Before I get too far into this, let’s make one thing perfectly clear (no pun intended): I am not working in an optical laboratory. I have no way of evaluating clarity of lens, light transmission, etc. All I can do when it comes to testing binoculars is report on what’s published about the pair in question and whether or not they performed acceptably in the field. For me that means assessing whether or not they perform as they’re advertised to and whether or not they’ll take the typical abuse of being in the field. In this case, the binoculars in question performed admirably and took all the abuse I threw at them.
In this case, the binoculars in question are the Knight ED 10x50 from Snypex (www.snypex.com). On the Snypex web page for this particular product, the following features and specifications are listed:
- Extra-low dispersion (ED) glass produces outstanding color fidelity and high quality image
- Bak-4, Phase Coated roof Prisms
- 100% Fully Multi-Coated optics, Green-coated on four sides of the prisms and large aperture apochromatic lens, higher image quality in all lighting conditions, even water-repellent coatings for the lenses
- Armoured rubber Binocular
- Long eye relief and twist up eye-cups great for eyeglass wearers
- Minimum focus distance of 3.92 ft
- Magnesium alloy body provides light weight
- Fully Waterproof and Fog proof, nitrogen filled, Submerge to1 meter for 15 minutes
- Wide Field of view at 1000 yards: 309.20 ft.
- Ergonomic open hinge design
- - - - - - - - - - - - - - -
- Focus System: Central
- Lens: ED (Extra-Low Dispersion Glass)
- Prism System: DASH (Bak-4)
- Coating: FMC (Fully-Multi Coated)
- Resolution: 5
- Size: Full Size Binoculars
- Eye Relief: 20.00 mm
- Waterproof: Yes
- Fog-proof: Yes
- Magnification: 10x
- Objective Lens Diameter: 50 mm
- Field of View @ 1000 Yards: 309.20 ft
- Field of View Degree: 5.9
- Exit Pupil: 4.88 mm
- Barrel: Mg-AL
- Weight: 30.68 oz. (just under two pounds)
- Dimensions: 6.10” x 5.31” x 2.32 “
For me, no matter what all those features and specifications are, my questions for evaluation are pretty simple:
- Can I see through them clearly?
- Do they align and focus easily and quickly?
- Are they actually waterproof as claimed?
- The weight seems low, but how does it seem after carrying them for a day?
- How is that weight when hung around your neck?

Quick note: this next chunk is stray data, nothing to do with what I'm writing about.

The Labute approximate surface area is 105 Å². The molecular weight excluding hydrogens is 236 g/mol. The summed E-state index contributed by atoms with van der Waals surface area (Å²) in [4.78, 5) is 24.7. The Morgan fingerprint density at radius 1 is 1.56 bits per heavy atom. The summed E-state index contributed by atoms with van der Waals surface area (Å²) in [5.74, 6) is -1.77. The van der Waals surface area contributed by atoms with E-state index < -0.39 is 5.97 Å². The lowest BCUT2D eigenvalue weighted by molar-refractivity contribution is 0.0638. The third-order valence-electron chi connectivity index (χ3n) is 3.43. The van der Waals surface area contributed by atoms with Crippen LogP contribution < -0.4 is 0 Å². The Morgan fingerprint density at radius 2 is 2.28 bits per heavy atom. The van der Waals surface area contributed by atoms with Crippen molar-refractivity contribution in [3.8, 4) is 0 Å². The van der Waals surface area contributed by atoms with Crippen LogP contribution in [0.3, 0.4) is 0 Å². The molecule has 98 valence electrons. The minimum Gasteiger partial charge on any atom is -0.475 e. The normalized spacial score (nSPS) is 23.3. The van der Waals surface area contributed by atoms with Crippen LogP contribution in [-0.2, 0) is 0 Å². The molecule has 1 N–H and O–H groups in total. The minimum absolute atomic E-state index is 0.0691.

- Are they worth the cost?
Can I see through them clearly? YES. Given that I wear corrective lenses, either glasses or contacts, when I use binoculars I’m not actually focusing just the binoculars. I’m having to find the right eye relief distance and then focus the binos. Once that focus is done; once the two sides are at the correct distance apart and I’ve dialed in the focus, these binoculars offered a crisp view even on humid and/or hazy days.
Do they align and focus easily and quickly? YES. Unpacked them, walked out back to my deck and zoomed in on some deer in the trees about 100 yards away. Aligned nad focused in a second or two; counting the points on the buck in the next second (six on that particular deer).
Are they actually waterproof as claimed? YES… with he qualification of “as tested.” The published material says that these binoculars are waterproof to one meter for up to fifteen minutes. I don’t have anything one meter deep so I put them in a five gallon construction bucket full of water and let them sit for fifteen minutes. Afterward I could find no sign of any leakage or damage at all. Certainly, for most of us, “waterproof” usually means “water resistant” and concerns more whether or not the tool in question can withstand heavy rains, a drop in a puddle or other similar circumstance. Given the fifteen minute soak time, completely submerged, I’m confident these binoculars could handle common outdoor water exposure with no issues.
The weight seems low, but how does it seem after carrying them for a day? How is that weight when hung around your neck? Not bad at all. The weight is under two pounds and, unless you’re used to it, you do notice that hanging around your neck. That said, I don’t walk around with binoculars hanging around my neck all the time just waiting for the circumstances to use them. Who does? (maybe bird watchers?) I took mine hiking and had them in the carrying case until I needed them. Once I pulled them out, hanging them around my neck for a few minutes was no big deal. The end result was that, at the end of the day, I didn’t feel like I’d been carrying around any appreciable extra weight.
Are they worth the cost? YES. I’ve “enjoyed” (serious sarcasm) using binoculars that were priced low. I’ve enjoyed using binoculars that seem to carry a premium price. The Knight ED 10x50s have an MSRP of $595.00 which is on par for a pair of binoculars of similar value and function. Unless you abuse them, you’ll be leaving them to your grandchildren and they’ll get decades of use.
All in all, after researching them and field testing them, I give the Snypex Knight ED 10x50 binoculars two thumbs up. They are not overly large OR overly heavy but they certainly bring what’s far away within visual touching range. They perform as advertised and are rugged enough to take the common abuse we’d expose them to. So if you need to add a pair of binos to your kit – whether it’s in your trunk, carry bag, backpack, etc., check them out.